Not just lights and water: CU earns prestigious community service award
by RICK NORTON Associate Editor
Aug 11, 2014 | 925 views | 0 0 comments | 15 15 recommendations | email to a friend | print
JOHN McLAIN, center, a Cleveland Utilities Electric Division lineman, holds the Community Services Award received recently by the utility company during the 48th Annual Meeting of the Tennessee Municipal Electric Power Association. McClain accepted the honor on behalf of the entire CU workforce whose members provide a variety of humanitarian outreach services within the Cleveland and Bradley County area. From left are Ken Webb, CU president and CEO; McClain; and Aubrey Ector, chairman of the Cleveland Board of Public Utilities. Banner photo, RICK NORTON
JOHN McLAIN, center, a Cleveland Utilities Electric Division lineman, holds the Community Services Award received recently by the utility company during the 48th Annual Meeting of the Tennessee Municipal Electric Power Association. McClain accepted the honor on behalf of the entire CU workforce whose members provide a variety of humanitarian outreach services within the Cleveland and Bradley County area. From left are Ken Webb, CU president and CEO; McClain; and Aubrey Ector, chairman of the Cleveland Board of Public Utilities. Banner photo, RICK NORTON
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Keeping the lights on and the clean water flowing is their job, but some utility companies also understand the role of humanitarian outreach — and those who do it well often become models from which others can learn, follow and appreciate.

One such example is a familiar face to the Cleveland and Bradley County community.

For the third time since 2003, Cleveland Utilities has earned the prestigious Community Service Award from the Tennessee Municipal Electric Power Association, an organization whose 60 company members serve more than 2 million electric customers.

TMEPA, whose business load represents more than 70 percent of total electric customers statewide, held its 48th annual meeting recently in Franklin — the well-attended gathering in which CU was named to the community service honor.

“This award belongs to the employees of Cleveland Utilities,” said Ken Webb, president and CEO who is still in his first year in the leadership role. “They are the ones working on a daily basis to improve the lives of others in the community and also serve in many volunteer roles, enhancing the quality of life in Cleveland and Bradley County.”

The TMEPA award is given each year based on several criteria; however, the same utility can earn this distinction only once every five years.

Criteria for utilities to be considered for this distinction include:

1. Achievement or sustained performance showing the commitment of the member and its employees for enhancing the quality of life in its community through social, cultural, educational and economic development.

2. Coordinated effort by the utility to enhance the standing of public power in the state, to improve service to customers and to provide an opportunity for employee involvement.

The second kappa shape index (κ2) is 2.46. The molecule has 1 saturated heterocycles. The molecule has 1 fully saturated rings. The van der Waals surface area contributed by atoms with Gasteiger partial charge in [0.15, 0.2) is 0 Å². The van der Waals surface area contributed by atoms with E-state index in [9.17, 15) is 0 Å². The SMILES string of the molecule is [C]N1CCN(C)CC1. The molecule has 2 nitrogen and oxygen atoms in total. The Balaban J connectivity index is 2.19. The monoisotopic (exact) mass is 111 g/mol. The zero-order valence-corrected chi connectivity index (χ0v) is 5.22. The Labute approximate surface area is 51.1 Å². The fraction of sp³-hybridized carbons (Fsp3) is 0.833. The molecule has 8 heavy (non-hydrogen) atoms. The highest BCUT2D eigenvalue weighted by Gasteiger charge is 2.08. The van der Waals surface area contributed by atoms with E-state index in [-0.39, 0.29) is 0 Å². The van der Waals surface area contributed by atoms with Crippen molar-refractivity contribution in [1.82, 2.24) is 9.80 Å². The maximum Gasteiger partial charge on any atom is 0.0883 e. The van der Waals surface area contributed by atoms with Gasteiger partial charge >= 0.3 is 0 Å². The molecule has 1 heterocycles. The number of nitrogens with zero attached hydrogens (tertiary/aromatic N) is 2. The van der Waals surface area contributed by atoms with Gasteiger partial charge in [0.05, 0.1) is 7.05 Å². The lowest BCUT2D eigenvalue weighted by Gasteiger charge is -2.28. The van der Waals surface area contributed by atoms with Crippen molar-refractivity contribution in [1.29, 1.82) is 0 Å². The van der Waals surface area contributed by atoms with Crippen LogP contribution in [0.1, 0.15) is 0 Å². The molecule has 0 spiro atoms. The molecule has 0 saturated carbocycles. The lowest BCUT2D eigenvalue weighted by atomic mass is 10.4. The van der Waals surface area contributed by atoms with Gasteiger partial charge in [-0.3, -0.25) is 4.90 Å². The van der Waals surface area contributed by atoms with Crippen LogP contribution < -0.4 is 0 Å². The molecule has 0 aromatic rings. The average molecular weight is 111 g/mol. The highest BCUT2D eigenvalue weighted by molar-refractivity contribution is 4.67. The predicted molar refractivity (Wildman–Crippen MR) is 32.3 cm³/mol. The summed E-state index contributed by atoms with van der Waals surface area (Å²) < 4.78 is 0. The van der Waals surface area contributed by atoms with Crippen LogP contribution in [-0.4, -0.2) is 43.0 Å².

CU first won the TMEPA honor in 2003 and received it again in 2009. Receiving it in 2014 was the first year the local utility was again eligible.

“We will be eligible for the award again in 2019, and will plan to make another bid for it at that time,” according to Jamie Creekmore, CU customer relations representative. “Cleveland Utilities always seeks out the best for our community. We take pride in serving this community and [we] look for ways to improve it on a daily basis.”

Webb, who informed the Cleveland Board of Public Utilities of the honor at a recent formal session in the Tom Wheeler Training Center, credited CU’s entire workforce. He later called the utility’s employees “... 185 of the finest folks I know of.”

The CEO also credited the work of another CU associate — Deanna Hitch of the Human Resources Department — who took the lead in developing the package of credentials for TMEPA review.

As an example of how CU employees are reaching out into the community to provide humanitarian assistance — and not just lights, water, sanitary wastewater treatment and traffic signal coordination — Webb pointed to the after-hours efforts of longtime lineman John McClain.

McClain regularly volunteers his service — on behalf of Cleveland Utilities — on emergency assistance missions to other communities that have been ravaged by storms. Two of the most recent examples are Hurricane Sandy that devastated the Eastern Seaboard and New England a couple of years ago, and last winter’s ice storm that paralyzed the Memphis area.

But McClain also gives his time to the Boy Scouts.

Saying McClain’s service is typical of the community outreach by many CU workers, Webb read to board members from a letter he received in mid-June from Scott Fosse, Boy Scout executive representing the Cherokee Area Council of the Boy Scouts of America.

“... I am very pleased to inform you that your employee, John McClain, has used [his] personal vacation time provided by your company to serve as a volunteer leader at Skymont Scout Reservation, our Boy Scout summer camp,” the Fosse letter stated. “On behalf of Scouting, I always like to notify employers of the time given by their employees.”

Fosse’s letter pointed out the Cherokee Area Council serves more than 5,000 youth with the majority of the leadership being provided by adult volunteers.

“Our programs, including camp, could not flourish and grow without the dedication and commitment to youth within our communities from individuals like John,” Fosse stressed.

Webb said McClain’s service to others is just one example of the workforce’s outreach at Cleveland Utilities.

The CEO also pointed to two other awards received recently by CU. One is from the Kentucky-Tennessee Water Environment Association and the other is for employee performance in the recent 2014 Tennessee Valley Lineman Rodeo.